Hi everyone, this is Abbe from MosaLingua. Welcome back to our series of English grammar hacks. In this video I’m going to give you several hacks for deciding when to use the infinitive form of a verb versus a gerund (infinitive vs. -ing). This is one often of the most difficult grammar concepts for English learners, but today we’re going to break it down and make it easy!

Infinitive vs. -ING

Infinitive vs. -ING: 4 Tips for Getting Your Verb Form Right (Video)

Infinitive vs. -ING: 4 Tips for Getting Your Verb Form Right (Transcript)

First, let’s simplify the terms I just used. You’re probably familiar with the term “infinitive.” This is just the base form of any verb. Basically this is what you’ll look for in a dictionary for example. Some examples could include “to buy”, “to go” and “to watch”. A gerund is simply the -ING form of a word, so “buying”, “going” and “watching”. Let’s jump into some hacks to help you decide which one to use in different situations.

Hack #1

Here’s our first hack: the two forms are sometimes interchangeable. You can use either form particularly after emotion verbs such as like, love, prefer or hate. So you can say “I love to cook” or “I love cooking” Both forms are correct! Then you have verbs for which only one form is correct. More often than not, using the incorrect form will change your sentence’s meaning or make it incorrect. This is often the case when you have two verbs in a sentence  and you need to choose the correct form for the second verb. Let’s say your two verbs are “miss” and “go out”. Which one is correct?”I miss going out with my friends” or “I miss to go out with my friends”. In this case, only the first example is grammatically correct.

Hack #2

As a general rule, we use the -ing form for verbs that are more abstract: consider, deny, fancy, feel like and miss. All express abstract concepts. On the other hand, verbs with the two form or the infinitive form, often are used to express concrete actions: ask, continue, help, decide, offer, plan, want. Of course there are some exceptions, but don’t worry about memorizing long lists now. The more you use them the better you will get at deciding which one to use. Let me share a couple more hacks to make your life easier.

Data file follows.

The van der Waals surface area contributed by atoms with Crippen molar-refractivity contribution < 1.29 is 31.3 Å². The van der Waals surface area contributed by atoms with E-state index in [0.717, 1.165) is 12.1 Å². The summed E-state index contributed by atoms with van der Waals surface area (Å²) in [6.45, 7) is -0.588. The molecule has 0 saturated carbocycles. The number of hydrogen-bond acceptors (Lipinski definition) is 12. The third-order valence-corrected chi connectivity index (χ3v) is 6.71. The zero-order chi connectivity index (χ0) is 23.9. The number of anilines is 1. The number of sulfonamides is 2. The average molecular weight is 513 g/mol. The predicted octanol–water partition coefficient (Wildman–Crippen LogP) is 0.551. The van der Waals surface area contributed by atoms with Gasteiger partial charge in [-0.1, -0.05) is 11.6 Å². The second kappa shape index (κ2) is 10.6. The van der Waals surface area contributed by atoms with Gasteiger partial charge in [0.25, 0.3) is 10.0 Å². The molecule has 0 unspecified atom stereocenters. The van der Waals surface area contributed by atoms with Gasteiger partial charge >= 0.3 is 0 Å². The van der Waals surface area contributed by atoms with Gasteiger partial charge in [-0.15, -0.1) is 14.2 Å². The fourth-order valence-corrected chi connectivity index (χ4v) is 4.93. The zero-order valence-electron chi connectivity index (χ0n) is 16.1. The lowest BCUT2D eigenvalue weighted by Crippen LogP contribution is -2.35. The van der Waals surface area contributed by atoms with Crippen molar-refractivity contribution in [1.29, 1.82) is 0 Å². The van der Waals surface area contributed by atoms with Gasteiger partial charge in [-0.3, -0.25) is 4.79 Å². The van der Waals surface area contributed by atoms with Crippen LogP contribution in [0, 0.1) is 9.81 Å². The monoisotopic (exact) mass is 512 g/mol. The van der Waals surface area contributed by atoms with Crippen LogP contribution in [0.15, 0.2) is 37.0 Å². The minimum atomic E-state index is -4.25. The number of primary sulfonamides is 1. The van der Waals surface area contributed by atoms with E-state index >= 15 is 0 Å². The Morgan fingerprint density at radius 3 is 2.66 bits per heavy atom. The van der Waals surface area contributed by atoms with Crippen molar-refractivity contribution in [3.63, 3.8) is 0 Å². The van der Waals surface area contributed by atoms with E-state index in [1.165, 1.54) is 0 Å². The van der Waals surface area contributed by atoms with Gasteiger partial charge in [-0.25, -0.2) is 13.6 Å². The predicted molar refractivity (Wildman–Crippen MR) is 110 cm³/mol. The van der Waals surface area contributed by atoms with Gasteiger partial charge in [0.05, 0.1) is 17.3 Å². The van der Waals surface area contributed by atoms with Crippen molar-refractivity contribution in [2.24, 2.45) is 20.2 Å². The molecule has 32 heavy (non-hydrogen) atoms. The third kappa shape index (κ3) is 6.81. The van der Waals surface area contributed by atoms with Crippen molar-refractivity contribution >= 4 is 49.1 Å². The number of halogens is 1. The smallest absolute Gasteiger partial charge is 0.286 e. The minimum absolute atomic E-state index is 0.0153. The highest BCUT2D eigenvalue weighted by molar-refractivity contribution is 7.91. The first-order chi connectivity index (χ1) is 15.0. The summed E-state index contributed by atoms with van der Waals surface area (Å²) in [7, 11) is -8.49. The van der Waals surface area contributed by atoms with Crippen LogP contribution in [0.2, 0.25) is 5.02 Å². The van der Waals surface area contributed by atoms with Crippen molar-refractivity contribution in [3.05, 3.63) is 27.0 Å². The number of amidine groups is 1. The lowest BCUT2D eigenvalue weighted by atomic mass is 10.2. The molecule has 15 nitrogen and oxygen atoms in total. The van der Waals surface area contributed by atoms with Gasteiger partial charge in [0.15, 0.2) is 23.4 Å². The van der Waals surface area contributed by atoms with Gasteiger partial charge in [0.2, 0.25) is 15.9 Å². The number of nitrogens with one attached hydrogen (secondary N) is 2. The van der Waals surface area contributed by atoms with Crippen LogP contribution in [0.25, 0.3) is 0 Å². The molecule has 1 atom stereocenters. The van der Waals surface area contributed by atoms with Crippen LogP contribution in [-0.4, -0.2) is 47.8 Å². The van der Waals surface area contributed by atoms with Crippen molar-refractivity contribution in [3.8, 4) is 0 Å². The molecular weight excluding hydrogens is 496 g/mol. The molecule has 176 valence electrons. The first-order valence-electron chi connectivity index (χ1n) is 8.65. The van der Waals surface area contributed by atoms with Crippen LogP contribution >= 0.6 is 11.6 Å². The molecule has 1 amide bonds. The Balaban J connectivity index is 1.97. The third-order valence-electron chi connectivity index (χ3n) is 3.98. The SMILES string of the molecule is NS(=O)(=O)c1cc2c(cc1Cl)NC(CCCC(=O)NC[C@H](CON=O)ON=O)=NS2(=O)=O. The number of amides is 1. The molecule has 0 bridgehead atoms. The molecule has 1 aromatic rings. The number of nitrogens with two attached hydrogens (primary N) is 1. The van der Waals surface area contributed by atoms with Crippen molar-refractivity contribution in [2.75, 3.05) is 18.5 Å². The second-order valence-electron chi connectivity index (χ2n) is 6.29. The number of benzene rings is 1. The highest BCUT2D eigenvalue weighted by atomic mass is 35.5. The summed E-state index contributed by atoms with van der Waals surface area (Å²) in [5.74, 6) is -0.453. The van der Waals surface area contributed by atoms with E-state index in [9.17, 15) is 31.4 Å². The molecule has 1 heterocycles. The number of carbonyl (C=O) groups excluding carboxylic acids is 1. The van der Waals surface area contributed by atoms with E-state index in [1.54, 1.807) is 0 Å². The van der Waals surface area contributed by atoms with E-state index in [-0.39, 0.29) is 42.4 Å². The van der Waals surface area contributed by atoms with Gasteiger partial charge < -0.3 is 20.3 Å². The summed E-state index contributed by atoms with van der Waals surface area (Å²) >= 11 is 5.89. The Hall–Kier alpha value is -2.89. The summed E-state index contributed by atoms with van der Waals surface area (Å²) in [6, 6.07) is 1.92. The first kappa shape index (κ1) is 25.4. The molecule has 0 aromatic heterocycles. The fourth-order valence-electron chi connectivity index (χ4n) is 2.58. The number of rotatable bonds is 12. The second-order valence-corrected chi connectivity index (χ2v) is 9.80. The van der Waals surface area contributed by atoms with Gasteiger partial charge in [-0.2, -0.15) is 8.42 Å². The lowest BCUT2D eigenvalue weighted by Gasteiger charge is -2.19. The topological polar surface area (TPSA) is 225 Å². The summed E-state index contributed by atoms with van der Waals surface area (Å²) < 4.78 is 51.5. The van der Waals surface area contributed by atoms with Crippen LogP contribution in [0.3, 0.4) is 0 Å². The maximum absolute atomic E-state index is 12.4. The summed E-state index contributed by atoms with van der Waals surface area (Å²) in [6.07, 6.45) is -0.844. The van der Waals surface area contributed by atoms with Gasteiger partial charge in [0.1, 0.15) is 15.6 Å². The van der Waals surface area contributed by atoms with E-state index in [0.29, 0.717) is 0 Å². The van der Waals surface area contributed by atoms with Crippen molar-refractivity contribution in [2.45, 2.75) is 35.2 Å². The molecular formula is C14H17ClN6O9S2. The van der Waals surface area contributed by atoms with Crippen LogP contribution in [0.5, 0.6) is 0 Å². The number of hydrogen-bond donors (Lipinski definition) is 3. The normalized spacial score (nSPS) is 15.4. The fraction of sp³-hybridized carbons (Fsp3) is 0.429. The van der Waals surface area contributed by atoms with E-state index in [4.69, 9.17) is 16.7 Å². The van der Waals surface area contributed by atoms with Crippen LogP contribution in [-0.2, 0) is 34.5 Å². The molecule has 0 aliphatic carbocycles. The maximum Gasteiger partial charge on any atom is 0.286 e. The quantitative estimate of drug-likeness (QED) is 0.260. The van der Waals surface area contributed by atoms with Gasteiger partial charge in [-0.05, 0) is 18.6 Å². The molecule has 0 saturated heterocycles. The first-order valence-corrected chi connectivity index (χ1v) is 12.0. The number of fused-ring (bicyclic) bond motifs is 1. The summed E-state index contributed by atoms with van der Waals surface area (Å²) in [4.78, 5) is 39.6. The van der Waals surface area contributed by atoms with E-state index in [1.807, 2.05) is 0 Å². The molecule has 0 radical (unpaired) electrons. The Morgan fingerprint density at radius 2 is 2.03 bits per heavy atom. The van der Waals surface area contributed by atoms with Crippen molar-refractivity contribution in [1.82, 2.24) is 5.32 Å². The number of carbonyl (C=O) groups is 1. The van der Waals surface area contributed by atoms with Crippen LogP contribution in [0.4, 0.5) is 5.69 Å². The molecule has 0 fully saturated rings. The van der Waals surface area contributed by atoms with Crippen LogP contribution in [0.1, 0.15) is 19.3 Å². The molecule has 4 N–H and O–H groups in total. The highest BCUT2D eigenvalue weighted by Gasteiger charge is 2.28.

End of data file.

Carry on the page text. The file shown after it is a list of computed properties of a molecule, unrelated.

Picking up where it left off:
Hack #3

Perhaps the easiest hack to remember is that the ing form is generally used after a preposition. This is true in about 80% of cases. Here at MosaLingua, we’re all about learning the 20% of grammar that will help us out in 80% of situations. Ready for some examples? “My mother is good at to bake cookies” or “my mother is good at baking cookies.” Is there a preposition? There sure is! In this case, the preposition is “at” so the second answer is the correct one. How about this one: “you should always wait one hour after eating before going swimming”  or “you should always wait one hour after eating before to swim” “Before” is also a preposition so you should use the -ing form. Other prepositions include: “for”, “by”, “in”, “about”, “on”, etc. So keep an eye out for these!

Hack #4

Our last hack today relies on our knowledge of different words functions in a sentence. In general if the word is the sentence’s subject or compliment, you should use the -ing form. Sound confusing? How about some examples? “My favorite outdoor activity is hiking” In the first sentence, “hiking” is the compliment and could be replaced by a noun. Or “Driving in the snow is difficult” here “driving” could be replaced by a noun and it would be the subject of a sentence. See? That was easy.

So, there you have it: some great grammar hacks to make choosing between these two forms a breeze! And remember: practice makes perfect, so don’t be afraid to make mistakes. The more you use these, the better your English will become As always, subscribe to our channel to make sure you don’t miss out on any English grammar hacks or other great content. And don’t hesitate to leave your questions in the comment section. Happy learning, and see you next time!


You can also access an audio version of this article on our MosaLingua Language Lab podcast:

Listen to “#9 – Infinitive vs. -ING: 4 Tips for Getting Your Verb Form Right” on Spreaker.